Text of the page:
My daughter uses the hashtag “#textsfromyourthirties” on Instagram to (over)share conversations with her sister and friends. (It’s pretty funny; you should check it out.) If Donna and I created “#textsfromyoursixties” it would be full of posts like this:

IMG_2755“Everyone thinks I’m so nice, but really I just want to hit them.” IMG_2749

“Why does everyone always want to talk to me?”

“If people knew how mean we are, they wouldn’t like us nearly as much. And that might be a relief.”

IMG_2748“I want to scream, ‘I just want to go home!’ but that would be inappropriate.”

Although he may not be famous for his pithy texts, Ralph Waldo Emerson is known for his nuggets of wisdom, and he hit the nail on the head when he said, “A friend is a person with whom I may be sincere. Before him, I may think aloud.”

Or text, with impunity.


Some good news for local columns!

LM 1

How Roman spends a snow day.

I’m happy to report that, after receiving what must have been some pretty convincing feedback from readers (thanks to everyone who took the time to weigh in), the “powers that be” at the Bethel Citizen have rescinded their rather draconian cuts to the length and content of the local correspondents’ columns. Beginning next week, we will be allowed up to 500 words, and will be permitted to report not only on events in our towns, but also “any personal news we’d like to share.”

This means it probably won’t be necessary for me to use this space to offer an expanded version of my weekly newspaper column, but since my blog has gained some new and appreciative readers over the past couple of weeks, I’m going to try to post here as often as I can. So please keep coming back, and, if you’d like, you can receive an email letting you know when I post a new entry—just click on the “Subscribe to Blog via Email” link to the right of this post and enter your email address. Thanks for reading!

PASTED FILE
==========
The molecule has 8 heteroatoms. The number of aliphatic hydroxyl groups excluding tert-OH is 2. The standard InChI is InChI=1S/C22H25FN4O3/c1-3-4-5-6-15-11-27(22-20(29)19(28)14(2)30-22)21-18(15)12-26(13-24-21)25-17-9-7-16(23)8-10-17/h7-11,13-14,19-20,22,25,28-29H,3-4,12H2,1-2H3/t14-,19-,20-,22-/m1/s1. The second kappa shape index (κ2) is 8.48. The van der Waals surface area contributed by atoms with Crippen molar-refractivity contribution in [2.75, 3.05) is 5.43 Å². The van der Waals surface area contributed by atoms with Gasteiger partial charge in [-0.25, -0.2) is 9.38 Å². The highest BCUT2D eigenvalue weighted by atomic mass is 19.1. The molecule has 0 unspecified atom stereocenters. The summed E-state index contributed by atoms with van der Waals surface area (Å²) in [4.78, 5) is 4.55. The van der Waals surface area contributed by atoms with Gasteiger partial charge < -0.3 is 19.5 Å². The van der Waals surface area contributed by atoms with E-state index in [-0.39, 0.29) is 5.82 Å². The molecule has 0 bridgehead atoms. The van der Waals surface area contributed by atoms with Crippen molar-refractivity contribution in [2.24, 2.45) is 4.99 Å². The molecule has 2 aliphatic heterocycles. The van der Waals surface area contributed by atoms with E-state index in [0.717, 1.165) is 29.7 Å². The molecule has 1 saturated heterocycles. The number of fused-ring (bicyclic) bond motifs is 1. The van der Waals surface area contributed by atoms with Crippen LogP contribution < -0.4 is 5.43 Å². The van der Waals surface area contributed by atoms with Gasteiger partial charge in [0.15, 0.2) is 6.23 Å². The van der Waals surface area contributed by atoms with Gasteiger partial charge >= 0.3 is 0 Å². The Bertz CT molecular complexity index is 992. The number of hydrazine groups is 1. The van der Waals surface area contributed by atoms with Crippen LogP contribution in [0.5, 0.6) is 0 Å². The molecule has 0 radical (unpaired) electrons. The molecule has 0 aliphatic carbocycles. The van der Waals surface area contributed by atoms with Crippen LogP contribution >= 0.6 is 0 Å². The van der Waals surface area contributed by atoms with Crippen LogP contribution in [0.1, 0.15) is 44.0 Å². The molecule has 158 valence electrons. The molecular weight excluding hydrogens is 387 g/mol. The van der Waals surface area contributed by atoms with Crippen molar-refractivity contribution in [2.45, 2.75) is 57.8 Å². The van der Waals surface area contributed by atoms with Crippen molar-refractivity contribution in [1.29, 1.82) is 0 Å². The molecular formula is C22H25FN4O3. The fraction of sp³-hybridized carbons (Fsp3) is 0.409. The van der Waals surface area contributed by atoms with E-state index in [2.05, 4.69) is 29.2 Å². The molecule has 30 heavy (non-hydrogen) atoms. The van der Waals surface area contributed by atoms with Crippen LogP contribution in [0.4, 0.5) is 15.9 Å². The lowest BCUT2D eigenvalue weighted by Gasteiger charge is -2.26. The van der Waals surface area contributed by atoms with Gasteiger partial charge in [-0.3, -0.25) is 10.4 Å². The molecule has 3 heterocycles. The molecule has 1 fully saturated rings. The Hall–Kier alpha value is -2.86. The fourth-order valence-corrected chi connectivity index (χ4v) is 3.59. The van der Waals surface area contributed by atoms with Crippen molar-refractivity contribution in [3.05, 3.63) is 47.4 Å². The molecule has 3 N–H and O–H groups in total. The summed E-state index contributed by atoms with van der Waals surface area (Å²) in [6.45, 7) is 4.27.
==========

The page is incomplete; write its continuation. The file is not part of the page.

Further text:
The Greenwood Farmers’ Market will be held this Friday, Jan. 11, from 4-6 p.m. at the Town Hall on Main Street, after which it will switch to the winter schedule of every other Friday afternoon. The next few market dates after the switch will be Jan. 25, Feb. 8 and 22, and March 8 and 22.

Winter market dates will coincide with the Boondocks Buying Club pickup. Boondocks provides another opportunity for people to buy fresh, local food by joining with others to buy in bulk, and has been going strong for several years. The bulk order, which is received every two weeks, is divided up by volunteers for members to pick up at the Town Hall. If you haven’t heard about Boondocks, you may want to come to the market to find out more, visit their Facebook page, or speak to a member about how to join.